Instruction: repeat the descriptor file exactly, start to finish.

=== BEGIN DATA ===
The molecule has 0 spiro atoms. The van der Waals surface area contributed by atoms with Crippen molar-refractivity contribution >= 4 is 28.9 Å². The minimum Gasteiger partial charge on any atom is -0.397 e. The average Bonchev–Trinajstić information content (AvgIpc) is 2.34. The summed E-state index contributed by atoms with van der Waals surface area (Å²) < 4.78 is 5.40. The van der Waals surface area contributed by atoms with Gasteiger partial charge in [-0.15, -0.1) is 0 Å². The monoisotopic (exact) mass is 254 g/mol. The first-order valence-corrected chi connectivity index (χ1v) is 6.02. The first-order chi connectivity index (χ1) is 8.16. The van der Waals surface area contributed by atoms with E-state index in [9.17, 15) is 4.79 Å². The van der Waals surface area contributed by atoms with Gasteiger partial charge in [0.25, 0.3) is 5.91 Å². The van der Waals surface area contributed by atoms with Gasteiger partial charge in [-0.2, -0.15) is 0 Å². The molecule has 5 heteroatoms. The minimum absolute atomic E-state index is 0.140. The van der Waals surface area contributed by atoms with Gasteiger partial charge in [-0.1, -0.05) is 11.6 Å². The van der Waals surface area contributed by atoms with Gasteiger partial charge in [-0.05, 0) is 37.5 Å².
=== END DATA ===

The molecule has 0 spiro atoms. The van der Waals surface area contributed by atoms with Crippen molar-refractivity contribution >= 4 is 28.9 Å². The minimum Gasteiger partial charge on any atom is -0.397 e. The average Bonchev–Trinajstić information content (AvgIpc) is 2.34. The summed E-state index contributed by atoms with van der Waals surface area (Å²) < 4.78 is 5.40. The van der Waals surface area contributed by atoms with Gasteiger partial charge in [-0.15, -0.1) is 0 Å². The monoisotopic (exact) mass is 254 g/mol. The first-order valence-corrected chi connectivity index (χ1v) is 6.02. The first-order chi connectivity index (χ1) is 8.16. The van der Waals surface area contributed by atoms with E-state index in [9.17, 15) is 4.79 Å². The van der Waals surface area contributed by atoms with Gasteiger partial charge in [0.25, 0.3) is 5.91 Å². The van der Waals surface area contributed by atoms with Gasteiger partial charge in [-0.2, -0.15) is 0 Å². The molecule has 5 heteroatoms. The minimum absolute atomic E-state index is 0.140. The van der Waals surface area contributed by atoms with Gasteiger partial charge in [-0.1, -0.05) is 11.6 Å². The van der Waals surface area contributed by atoms with Gasteiger partial charge in [-0.05, 0) is 37.5 Å².